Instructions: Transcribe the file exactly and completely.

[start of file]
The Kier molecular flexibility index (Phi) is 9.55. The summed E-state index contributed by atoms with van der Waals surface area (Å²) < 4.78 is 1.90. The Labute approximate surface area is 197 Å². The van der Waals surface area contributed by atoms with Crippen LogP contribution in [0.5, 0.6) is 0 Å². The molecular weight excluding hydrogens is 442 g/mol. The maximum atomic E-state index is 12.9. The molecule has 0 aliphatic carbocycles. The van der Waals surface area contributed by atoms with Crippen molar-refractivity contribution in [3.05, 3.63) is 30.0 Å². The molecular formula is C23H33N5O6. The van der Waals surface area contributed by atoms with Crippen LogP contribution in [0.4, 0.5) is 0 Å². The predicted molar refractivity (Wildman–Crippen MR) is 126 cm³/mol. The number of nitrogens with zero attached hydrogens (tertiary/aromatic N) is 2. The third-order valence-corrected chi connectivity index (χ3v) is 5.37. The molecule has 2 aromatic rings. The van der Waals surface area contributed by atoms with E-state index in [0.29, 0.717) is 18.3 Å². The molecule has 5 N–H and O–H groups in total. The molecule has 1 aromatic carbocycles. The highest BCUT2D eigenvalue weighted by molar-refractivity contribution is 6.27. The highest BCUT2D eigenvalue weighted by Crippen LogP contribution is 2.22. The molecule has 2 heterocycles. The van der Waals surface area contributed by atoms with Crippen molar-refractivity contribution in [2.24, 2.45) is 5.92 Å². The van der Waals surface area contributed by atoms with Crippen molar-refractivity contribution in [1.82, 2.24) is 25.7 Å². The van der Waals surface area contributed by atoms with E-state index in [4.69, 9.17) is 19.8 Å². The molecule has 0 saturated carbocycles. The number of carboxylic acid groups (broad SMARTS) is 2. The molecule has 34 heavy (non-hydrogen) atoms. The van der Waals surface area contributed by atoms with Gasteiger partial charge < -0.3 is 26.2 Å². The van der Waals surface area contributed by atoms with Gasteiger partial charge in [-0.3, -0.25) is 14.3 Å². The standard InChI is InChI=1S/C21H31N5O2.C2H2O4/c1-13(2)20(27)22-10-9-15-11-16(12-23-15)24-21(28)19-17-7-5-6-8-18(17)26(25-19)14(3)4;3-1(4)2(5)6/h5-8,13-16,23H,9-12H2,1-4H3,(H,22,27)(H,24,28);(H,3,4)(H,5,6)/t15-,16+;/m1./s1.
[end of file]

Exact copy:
The Kier molecular flexibility index (Phi) is 9.55. The summed E-state index contributed by atoms with van der Waals surface area (Å²) < 4.78 is 1.90. The Labute approximate surface area is 197 Å². The van der Waals surface area contributed by atoms with Crippen LogP contribution in [0.5, 0.6) is 0 Å². The molecular weight excluding hydrogens is 442 g/mol. The maximum atomic E-state index is 12.9. The molecule has 0 aliphatic carbocycles. The van der Waals surface area contributed by atoms with Crippen molar-refractivity contribution in [3.05, 3.63) is 30.0 Å². The molecular formula is C23H33N5O6. The van der Waals surface area contributed by atoms with Crippen LogP contribution in [0.4, 0.5) is 0 Å². The predicted molar refractivity (Wildman–Crippen MR) is 126 cm³/mol. The number of nitrogens with zero attached hydrogens (tertiary/aromatic N) is 2. The third-order valence-corrected chi connectivity index (χ3v) is 5.37. The molecule has 2 aromatic rings. The van der Waals surface area contributed by atoms with E-state index in [0.29, 0.717) is 18.3 Å². The molecule has 5 N–H and O–H groups in total. The molecule has 1 aromatic carbocycles. The highest BCUT2D eigenvalue weighted by molar-refractivity contribution is 6.27. The highest BCUT2D eigenvalue weighted by Crippen LogP contribution is 2.22. The molecule has 2 heterocycles. The van der Waals surface area contributed by atoms with Crippen molar-refractivity contribution in [2.24, 2.45) is 5.92 Å². The van der Waals surface area contributed by atoms with Crippen molar-refractivity contribution in [1.82, 2.24) is 25.7 Å². The van der Waals surface area contributed by atoms with E-state index in [4.69, 9.17) is 19.8 Å². The molecule has 0 saturated carbocycles. The number of carboxylic acid groups (broad SMARTS) is 2. The molecule has 34 heavy (non-hydrogen) atoms. The van der Waals surface area contributed by atoms with Gasteiger partial charge < -0.3 is 26.2 Å². The van der Waals surface area contributed by atoms with Gasteiger partial charge in [-0.3, -0.25) is 14.3 Å². The standard InChI is InChI=1S/C21H31N5O2.C2H2O4/c1-13(2)20(27)22-10-9-15-11-16(12-23-15)24-21(28)19-17-7-5-6-8-18(17)26(25-19)14(3)4;3-1(4)2(5)6/h5-8,13-16,23H,9-12H2,1-4H3,(H,22,27)(H,24,28);(H,3,4)(H,5,6)/t15-,16+;/m1./s1.